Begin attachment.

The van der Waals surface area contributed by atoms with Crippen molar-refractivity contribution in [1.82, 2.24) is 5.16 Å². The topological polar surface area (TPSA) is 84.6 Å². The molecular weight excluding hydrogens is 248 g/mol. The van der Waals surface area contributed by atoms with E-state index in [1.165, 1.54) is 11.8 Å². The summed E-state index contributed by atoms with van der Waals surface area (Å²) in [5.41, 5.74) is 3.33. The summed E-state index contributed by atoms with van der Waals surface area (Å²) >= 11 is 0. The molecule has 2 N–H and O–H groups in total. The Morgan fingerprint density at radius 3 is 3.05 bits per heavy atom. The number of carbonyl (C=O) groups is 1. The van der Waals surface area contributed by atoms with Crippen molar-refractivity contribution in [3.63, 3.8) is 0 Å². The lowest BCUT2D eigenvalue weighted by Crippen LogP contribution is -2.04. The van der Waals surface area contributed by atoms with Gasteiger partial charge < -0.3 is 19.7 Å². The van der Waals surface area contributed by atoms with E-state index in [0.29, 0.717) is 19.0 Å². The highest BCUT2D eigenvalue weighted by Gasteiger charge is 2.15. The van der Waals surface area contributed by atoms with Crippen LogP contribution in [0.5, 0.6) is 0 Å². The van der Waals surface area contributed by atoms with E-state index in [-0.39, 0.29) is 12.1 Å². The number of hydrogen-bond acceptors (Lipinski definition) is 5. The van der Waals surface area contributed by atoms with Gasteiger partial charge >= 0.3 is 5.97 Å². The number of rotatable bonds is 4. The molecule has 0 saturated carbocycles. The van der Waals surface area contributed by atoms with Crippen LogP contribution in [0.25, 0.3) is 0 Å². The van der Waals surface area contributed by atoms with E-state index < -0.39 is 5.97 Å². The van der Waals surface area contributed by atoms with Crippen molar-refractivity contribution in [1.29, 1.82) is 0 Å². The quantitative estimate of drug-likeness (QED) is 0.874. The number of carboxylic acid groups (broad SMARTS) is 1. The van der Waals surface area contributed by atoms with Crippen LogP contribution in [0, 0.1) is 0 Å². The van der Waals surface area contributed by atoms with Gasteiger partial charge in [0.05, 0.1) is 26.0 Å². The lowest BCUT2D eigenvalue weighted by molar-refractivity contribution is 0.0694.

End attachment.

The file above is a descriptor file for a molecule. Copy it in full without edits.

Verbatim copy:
The van der Waals surface area contributed by atoms with Crippen molar-refractivity contribution in [1.82, 2.24) is 5.16 Å². The topological polar surface area (TPSA) is 84.6 Å². The molecular weight excluding hydrogens is 248 g/mol. The van der Waals surface area contributed by atoms with E-state index in [1.165, 1.54) is 11.8 Å². The summed E-state index contributed by atoms with van der Waals surface area (Å²) in [5.41, 5.74) is 3.33. The summed E-state index contributed by atoms with van der Waals surface area (Å²) >= 11 is 0. The molecule has 2 N–H and O–H groups in total. The Morgan fingerprint density at radius 3 is 3.05 bits per heavy atom. The number of carbonyl (C=O) groups is 1. The van der Waals surface area contributed by atoms with Crippen molar-refractivity contribution in [3.63, 3.8) is 0 Å². The lowest BCUT2D eigenvalue weighted by Crippen LogP contribution is -2.04. The van der Waals surface area contributed by atoms with Gasteiger partial charge < -0.3 is 19.7 Å². The van der Waals surface area contributed by atoms with E-state index in [0.29, 0.717) is 19.0 Å². The highest BCUT2D eigenvalue weighted by Gasteiger charge is 2.15. The van der Waals surface area contributed by atoms with Crippen LogP contribution in [0.5, 0.6) is 0 Å². The van der Waals surface area contributed by atoms with E-state index in [-0.39, 0.29) is 12.1 Å². The number of hydrogen-bond acceptors (Lipinski definition) is 5. The van der Waals surface area contributed by atoms with Gasteiger partial charge >= 0.3 is 5.97 Å². The number of rotatable bonds is 4. The molecule has 0 saturated carbocycles. The van der Waals surface area contributed by atoms with Crippen LogP contribution in [0.25, 0.3) is 0 Å². The van der Waals surface area contributed by atoms with E-state index < -0.39 is 5.97 Å². The van der Waals surface area contributed by atoms with Crippen molar-refractivity contribution in [1.29, 1.82) is 0 Å². The quantitative estimate of drug-likeness (QED) is 0.874. The number of carboxylic acid groups (broad SMARTS) is 1. The van der Waals surface area contributed by atoms with Crippen LogP contribution in [0, 0.1) is 0 Å². The van der Waals surface area contributed by atoms with Gasteiger partial charge in [0.05, 0.1) is 26.0 Å². The lowest BCUT2D eigenvalue weighted by molar-refractivity contribution is 0.0694.